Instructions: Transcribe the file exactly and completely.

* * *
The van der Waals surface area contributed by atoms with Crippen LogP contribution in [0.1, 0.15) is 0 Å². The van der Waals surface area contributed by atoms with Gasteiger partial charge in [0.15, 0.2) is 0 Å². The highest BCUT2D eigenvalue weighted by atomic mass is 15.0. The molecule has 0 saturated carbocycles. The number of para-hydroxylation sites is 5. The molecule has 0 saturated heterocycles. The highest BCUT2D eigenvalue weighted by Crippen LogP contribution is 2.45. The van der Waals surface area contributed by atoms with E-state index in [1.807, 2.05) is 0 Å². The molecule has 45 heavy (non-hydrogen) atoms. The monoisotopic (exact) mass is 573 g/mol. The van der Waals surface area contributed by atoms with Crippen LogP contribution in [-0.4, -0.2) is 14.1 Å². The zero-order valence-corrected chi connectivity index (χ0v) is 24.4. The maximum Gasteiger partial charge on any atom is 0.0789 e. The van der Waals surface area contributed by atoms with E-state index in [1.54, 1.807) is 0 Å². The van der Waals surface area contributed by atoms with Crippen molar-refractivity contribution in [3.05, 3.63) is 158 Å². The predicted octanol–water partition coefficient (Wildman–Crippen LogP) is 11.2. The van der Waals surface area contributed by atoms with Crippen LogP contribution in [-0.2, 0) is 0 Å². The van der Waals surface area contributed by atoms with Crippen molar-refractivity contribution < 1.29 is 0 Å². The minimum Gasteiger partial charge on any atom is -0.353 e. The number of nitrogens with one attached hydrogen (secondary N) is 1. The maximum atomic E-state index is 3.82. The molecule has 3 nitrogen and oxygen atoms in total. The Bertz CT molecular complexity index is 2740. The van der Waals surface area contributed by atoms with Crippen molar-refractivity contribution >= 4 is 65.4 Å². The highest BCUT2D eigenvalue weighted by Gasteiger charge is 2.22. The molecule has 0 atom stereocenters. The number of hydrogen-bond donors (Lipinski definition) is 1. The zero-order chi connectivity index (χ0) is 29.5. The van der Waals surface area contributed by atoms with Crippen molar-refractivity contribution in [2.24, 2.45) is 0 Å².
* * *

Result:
The van der Waals surface area contributed by atoms with Crippen LogP contribution in [0.1, 0.15) is 0 Å². The van der Waals surface area contributed by atoms with Gasteiger partial charge in [0.15, 0.2) is 0 Å². The highest BCUT2D eigenvalue weighted by atomic mass is 15.0. The molecule has 0 saturated carbocycles. The number of para-hydroxylation sites is 5. The molecule has 0 saturated heterocycles. The highest BCUT2D eigenvalue weighted by Crippen LogP contribution is 2.45. The van der Waals surface area contributed by atoms with E-state index in [1.807, 2.05) is 0 Å². The molecule has 45 heavy (non-hydrogen) atoms. The monoisotopic (exact) mass is 573 g/mol. The van der Waals surface area contributed by atoms with Crippen LogP contribution in [-0.4, -0.2) is 14.1 Å². The zero-order valence-corrected chi connectivity index (χ0v) is 24.4. The maximum Gasteiger partial charge on any atom is 0.0789 e. The van der Waals surface area contributed by atoms with E-state index in [1.54, 1.807) is 0 Å². The van der Waals surface area contributed by atoms with Crippen molar-refractivity contribution in [3.05, 3.63) is 158 Å². The predicted octanol–water partition coefficient (Wildman–Crippen LogP) is 11.2. The van der Waals surface area contributed by atoms with Crippen LogP contribution in [-0.2, 0) is 0 Å². The van der Waals surface area contributed by atoms with Crippen molar-refractivity contribution < 1.29 is 0 Å². The minimum Gasteiger partial charge on any atom is -0.353 e. The number of nitrogens with one attached hydrogen (secondary N) is 1. The maximum atomic E-state index is 3.82. The molecule has 3 nitrogen and oxygen atoms in total. The Bertz CT molecular complexity index is 2740. The van der Waals surface area contributed by atoms with Crippen molar-refractivity contribution >= 4 is 65.4 Å². The highest BCUT2D eigenvalue weighted by Gasteiger charge is 2.22. The molecule has 0 atom stereocenters. The number of hydrogen-bond donors (Lipinski definition) is 1. The zero-order chi connectivity index (χ0) is 29.5. The van der Waals surface area contributed by atoms with Crippen molar-refractivity contribution in [2.24, 2.45) is 0 Å².